Remembering Krishna at Death
By engaging in devotional service to Krishna, we can always remember Krishna, even at death. Srimad-Bhagavatam (7.5.23–24) outlines the process of devotional service:
Hearing and chanting about the transcendental holy name, form, qualities, paraphernalia, and pastimes of Lord Vishnu, remembering them, serving the lotus feet of the Lord, offering the Lord respectful worship with sixteen types of paraphernalia, offering prayers to the Lord, becoming His servant, considering the Lord one’s best friend, and surrendering everything unto Him (in other words, serving Him with the body, mind and words) – these nine processes are accepted as pure devotional service.
We should not view devotional service as a troublesome responsibility we must undertake to be freed from samsara. In the process of devotional service, we can be so happy that we lose all other desires except to serve Krishna. Chaitanya Mahaprabhu has stated, “My dear Lord Krishna, I do not want material wealth from You, nor do I want followers, a beautiful wife, or the results of fruitive activities. I only pray that by Your causeless mercy You give Me pure devotional service to You, life after life.” (Chaitanya-caritamrita, Antya 20.30). Materialists want wealth, many followers, a beautiful mate, and the results of their fruitive activities. But one who tastes the bliss of devotional service loses all material desires.
Because of maya’s powerful grasp on us, our love for Krishna lies dormant. While rendering devotional service, we may feel discouraged because we are used to instant gratification. But Krishna assures us that although the process of devotional service may be troublesome at first, ultimately we can truly be happy. In describing the different types of happiness one can experience, Krishna states:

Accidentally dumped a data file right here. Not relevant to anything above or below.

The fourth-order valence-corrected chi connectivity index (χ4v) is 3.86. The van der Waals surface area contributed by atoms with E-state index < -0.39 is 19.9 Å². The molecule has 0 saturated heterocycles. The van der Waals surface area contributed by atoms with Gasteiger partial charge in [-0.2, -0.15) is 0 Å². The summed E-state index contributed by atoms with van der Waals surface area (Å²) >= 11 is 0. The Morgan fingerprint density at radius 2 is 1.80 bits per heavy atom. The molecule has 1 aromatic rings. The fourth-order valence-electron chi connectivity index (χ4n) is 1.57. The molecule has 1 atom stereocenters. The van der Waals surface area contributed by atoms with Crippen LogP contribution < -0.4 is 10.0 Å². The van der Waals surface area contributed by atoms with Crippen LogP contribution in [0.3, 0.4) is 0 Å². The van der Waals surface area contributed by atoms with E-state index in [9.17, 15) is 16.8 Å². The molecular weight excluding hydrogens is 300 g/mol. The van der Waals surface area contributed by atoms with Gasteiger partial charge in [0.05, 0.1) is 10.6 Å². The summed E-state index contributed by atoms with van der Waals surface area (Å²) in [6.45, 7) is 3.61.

O best of the Bharatas, now please hear from Me about the three kinds of happiness which the conditioned soul enjoys, and by which he sometimes comes to the end of all distress. That which in the beginning may be just like poison but at the end is just like nectar and which awakens one to self-realization is said to be happiness in the mode of goodness. That happiness which is derived from contact of the senses with their objects and which appears like nectar at first but poison at the end is said to be of the nature of passion. And that happiness which is blind to self-realization, which is delusion from beginning to end, and which arises from sleep, laziness, and illusion is said to be of the nature of ignorance. (Gita 18.36–39)
Although we may be inclined to laziness and sleep, or to temporary enjoyment and sense gratification, Krishna advises that for our long-term happiness we should engage in acts that culminate in self-realization. Because self-realization entails awakening our true identity as spirit souls in the service of Krishna, devotional service is a path to self-realization. Regulating our life may at first feel like taking poison, but when we come to the transcendental position, we enjoy long-lasting happiness. Krishna wants us to love Him, and so He has mercifully granted us the free will to love Him of our own accord. We can use our free will to either serve Krishna and be happy, or to serve maya and continue to suffer in material existence.